On the major league appreciation scale, utility infielders might have it harder than anyone. Sure, they don't play very much relative to their starting counterparts, and they still bank tidy six-digit paychecks annually (provided that they're in the majors), but think about what being a utility infielder really means -- generally speaking, it means that you've been assessed by talent evaluators from virtually every corner of the major league universe, and they've all arrived at one sobering conclusion: that you're not good enough to cut it as a starter.
To make matters worse, being a major league utility infielder affords minimal job security, because unless you've established yourself as a quality/trustworthy veteran option, you can bet that there are legions of middle infielders in the Double-A and Triple-A ranks that are literally killing themselves everyday just so that they might procure the most outside of shots at your job. You're sometimes asked to perform -- and perform at a high level, to boot -- at a moment's notice, and enough failure to do so in a relatively small sample size could mean the difference between providing a comfortable standard of living for your family, and being forced to take second and third jobs during baseball's off-season because your sub-$30,000 Tumbleweed League salary just isn't enough to support your spouse and children on.
Rarely, those utility infielders flourish into legitimate starting-caliber infielders, with guys like Mark DeRosa and Chone Figgins being the most prominent examples of recent note. Much more frequently, however, their shelf lives prove minimal, and they're banished to the minors in favor of the next shiny new bauble or cagey veteran. And it is the latter outcome that Joaquin Arias now seems destined to fulfill, because Ron Washington's player-first managerial philosophy was sharply eschewed late last night as he did the nigh-unthinkable: he publicly called out Arias (and his atrocious defense), using the media as a platform for his baseball catharsis.
[Arias, for those who might not recall (or didn't witness the horror first-hand, or perhaps blacked out), Arias wandered out into short right field after a lazy B.J. Upton pop fly with one out in the bottom of the eighth inning and the Rangers leading by a 4-2 margin; the ball dropped between him and right fielder Brandon Boggs, although it could be strongly argued that it was Arias's ball all the way. And then with runners on first and third base and one out (still in a 4-2 game), Carl Crawford knocked a grounder to Arias that he should have tossed to first base for the sure out; instead, he made the ill-fated decision to try and start a 4-6-3 double play. Everyone ended up safe, and, well, things violently spiraled out of control from there.]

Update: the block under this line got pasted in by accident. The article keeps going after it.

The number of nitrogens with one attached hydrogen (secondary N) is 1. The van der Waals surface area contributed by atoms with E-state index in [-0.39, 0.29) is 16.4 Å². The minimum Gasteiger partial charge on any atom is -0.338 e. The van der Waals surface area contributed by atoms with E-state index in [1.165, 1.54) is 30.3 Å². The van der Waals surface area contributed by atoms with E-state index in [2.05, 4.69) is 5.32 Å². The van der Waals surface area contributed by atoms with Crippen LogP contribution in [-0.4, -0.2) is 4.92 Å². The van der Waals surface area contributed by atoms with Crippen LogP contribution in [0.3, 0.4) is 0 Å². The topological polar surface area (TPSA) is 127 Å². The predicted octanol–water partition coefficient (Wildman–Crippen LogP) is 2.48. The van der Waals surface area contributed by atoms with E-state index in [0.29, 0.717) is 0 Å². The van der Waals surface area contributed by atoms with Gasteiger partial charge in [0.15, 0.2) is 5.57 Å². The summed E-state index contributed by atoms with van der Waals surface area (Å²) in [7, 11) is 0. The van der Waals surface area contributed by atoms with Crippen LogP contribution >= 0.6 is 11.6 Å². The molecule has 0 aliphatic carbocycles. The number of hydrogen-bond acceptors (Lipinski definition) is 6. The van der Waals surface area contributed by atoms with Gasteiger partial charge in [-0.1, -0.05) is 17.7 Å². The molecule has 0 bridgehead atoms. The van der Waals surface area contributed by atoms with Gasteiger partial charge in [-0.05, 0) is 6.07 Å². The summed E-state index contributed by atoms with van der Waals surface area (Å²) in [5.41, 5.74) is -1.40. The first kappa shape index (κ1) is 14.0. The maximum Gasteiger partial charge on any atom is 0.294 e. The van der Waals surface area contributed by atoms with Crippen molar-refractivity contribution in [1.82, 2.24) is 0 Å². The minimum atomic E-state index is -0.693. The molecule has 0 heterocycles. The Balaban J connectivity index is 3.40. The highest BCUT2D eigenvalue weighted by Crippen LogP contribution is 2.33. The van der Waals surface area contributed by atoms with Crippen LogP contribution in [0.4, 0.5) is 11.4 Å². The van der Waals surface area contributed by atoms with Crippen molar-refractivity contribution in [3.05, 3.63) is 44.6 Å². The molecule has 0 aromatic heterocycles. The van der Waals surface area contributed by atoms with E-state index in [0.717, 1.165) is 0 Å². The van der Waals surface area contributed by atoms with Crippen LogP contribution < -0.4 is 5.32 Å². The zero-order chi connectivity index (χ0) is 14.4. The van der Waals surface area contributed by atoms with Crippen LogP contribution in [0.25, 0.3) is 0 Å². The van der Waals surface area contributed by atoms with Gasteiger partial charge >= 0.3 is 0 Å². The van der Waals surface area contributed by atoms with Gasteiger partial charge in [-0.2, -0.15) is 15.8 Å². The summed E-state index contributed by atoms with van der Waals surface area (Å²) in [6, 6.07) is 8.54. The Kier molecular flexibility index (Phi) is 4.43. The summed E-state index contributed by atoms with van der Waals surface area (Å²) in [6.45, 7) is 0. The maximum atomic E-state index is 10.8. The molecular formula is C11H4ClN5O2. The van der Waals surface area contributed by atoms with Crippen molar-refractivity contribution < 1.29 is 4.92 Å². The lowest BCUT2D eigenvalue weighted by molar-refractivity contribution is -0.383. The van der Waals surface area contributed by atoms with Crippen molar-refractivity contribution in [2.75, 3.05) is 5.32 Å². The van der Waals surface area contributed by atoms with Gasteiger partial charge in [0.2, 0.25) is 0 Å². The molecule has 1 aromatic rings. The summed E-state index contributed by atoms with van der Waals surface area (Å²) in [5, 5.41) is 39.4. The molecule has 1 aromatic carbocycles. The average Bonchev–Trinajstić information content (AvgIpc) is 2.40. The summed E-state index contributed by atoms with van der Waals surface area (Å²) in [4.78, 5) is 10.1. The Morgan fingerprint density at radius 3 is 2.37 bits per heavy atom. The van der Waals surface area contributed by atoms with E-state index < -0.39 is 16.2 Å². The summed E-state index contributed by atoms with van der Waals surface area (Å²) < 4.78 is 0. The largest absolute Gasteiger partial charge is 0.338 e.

Of the two plays described in the above italicized paragraph, Washington noted, respectively: "That's the second out right there. That's not Boggs' ball. In my opinion, Joaquin should have caught it. No doubt about it. [...] He should have took the out [on Crawford] right there. That's Baseball 101." And, of course, Washington's right. It doesn't render his late-May proclamation that he "need[ed]" Arias any less bizarre, but that's not the point. The entire problem with Arias is that he's one of the more extreme cases I can recall of tools failing to translate into readily identifiable baseball skills; his plus speed hasn't translated into much (if any) baserunning value, his once-above-average arm/range are now decidedly pedestrian, his plate patience never developed and his gap power only rarely translates into extra-base hits, leaving his batting average empty.
But perhaps most notably of all, Arias just doesn't seem to have any semblance of good baseball instincts or mental make-up. It's like he never really figured out how to process a game situation and execute properly at the same time. And that's just crippling. That's what has the Rangers' former No. 4 prospect (2006) in the manager's doghouse more than anything else right now, and what may well signal the pre-September end of his six-year run in this organization ... but, hey, I don't want to hate him, and in fact don't hate him. He's a very flawed player, but he's also a guy with a family who's probably about to be told that he's not good enough to play in the majors, and that's a burden he's going to have to bear long after the events of last night have faded from our baseball consciousness.
This probably isn't the brutally scathing attack job on Arias's defensive ineptitude that you wanted to read this morning. Hell, I'm not even sure that it's what I, personally, wanted to write. My original intent was to slam this idiotic, media-fueled idea -- which I saw perpetuated on at least one Dallas-Fort Worth television station last night -- that Cliff Lee was solely responsible for the eighth-inning "meltdown" (never mind the fact that it's pretty damn tough to record five outs in one inning). But perhaps this is one of those cases where some things about Arias are just better left unsaid. Or not.